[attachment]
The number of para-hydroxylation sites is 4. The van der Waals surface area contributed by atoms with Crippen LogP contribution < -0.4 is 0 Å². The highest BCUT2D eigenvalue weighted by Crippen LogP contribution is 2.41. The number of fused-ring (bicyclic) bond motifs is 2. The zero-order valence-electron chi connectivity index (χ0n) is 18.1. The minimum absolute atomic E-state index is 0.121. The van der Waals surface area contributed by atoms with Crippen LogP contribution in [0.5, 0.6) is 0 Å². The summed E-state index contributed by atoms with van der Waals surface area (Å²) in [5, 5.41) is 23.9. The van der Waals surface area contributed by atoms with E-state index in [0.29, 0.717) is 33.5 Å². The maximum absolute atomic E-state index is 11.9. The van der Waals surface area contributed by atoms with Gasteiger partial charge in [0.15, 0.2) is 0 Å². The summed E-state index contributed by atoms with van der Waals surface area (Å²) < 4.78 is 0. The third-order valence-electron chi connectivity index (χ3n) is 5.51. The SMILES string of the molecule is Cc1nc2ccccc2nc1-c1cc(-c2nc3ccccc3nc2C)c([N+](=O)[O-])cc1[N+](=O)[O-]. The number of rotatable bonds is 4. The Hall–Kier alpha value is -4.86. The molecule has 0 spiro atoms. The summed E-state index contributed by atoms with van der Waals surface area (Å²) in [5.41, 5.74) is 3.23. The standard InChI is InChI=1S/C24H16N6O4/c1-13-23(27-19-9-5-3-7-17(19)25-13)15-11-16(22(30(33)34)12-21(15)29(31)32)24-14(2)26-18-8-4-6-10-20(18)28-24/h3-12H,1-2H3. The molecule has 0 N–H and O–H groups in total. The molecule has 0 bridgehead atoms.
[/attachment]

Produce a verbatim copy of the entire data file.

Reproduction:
The number of para-hydroxylation sites is 4. The van der Waals surface area contributed by atoms with Crippen LogP contribution < -0.4 is 0 Å². The highest BCUT2D eigenvalue weighted by Crippen LogP contribution is 2.41. The number of fused-ring (bicyclic) bond motifs is 2. The zero-order valence-electron chi connectivity index (χ0n) is 18.1. The minimum absolute atomic E-state index is 0.121. The van der Waals surface area contributed by atoms with Crippen LogP contribution in [0.5, 0.6) is 0 Å². The summed E-state index contributed by atoms with van der Waals surface area (Å²) in [5, 5.41) is 23.9. The van der Waals surface area contributed by atoms with E-state index in [0.29, 0.717) is 33.5 Å². The maximum absolute atomic E-state index is 11.9. The van der Waals surface area contributed by atoms with Gasteiger partial charge in [0.15, 0.2) is 0 Å². The summed E-state index contributed by atoms with van der Waals surface area (Å²) < 4.78 is 0. The third-order valence-electron chi connectivity index (χ3n) is 5.51. The SMILES string of the molecule is Cc1nc2ccccc2nc1-c1cc(-c2nc3ccccc3nc2C)c([N+](=O)[O-])cc1[N+](=O)[O-]. The number of rotatable bonds is 4. The Hall–Kier alpha value is -4.86. The molecule has 0 spiro atoms. The summed E-state index contributed by atoms with van der Waals surface area (Å²) in [5.41, 5.74) is 3.23. The standard InChI is InChI=1S/C24H16N6O4/c1-13-23(27-19-9-5-3-7-17(19)25-13)15-11-16(22(30(33)34)12-21(15)29(31)32)24-14(2)26-18-8-4-6-10-20(18)28-24/h3-12H,1-2H3. The molecule has 0 N–H and O–H groups in total. The molecule has 0 bridgehead atoms.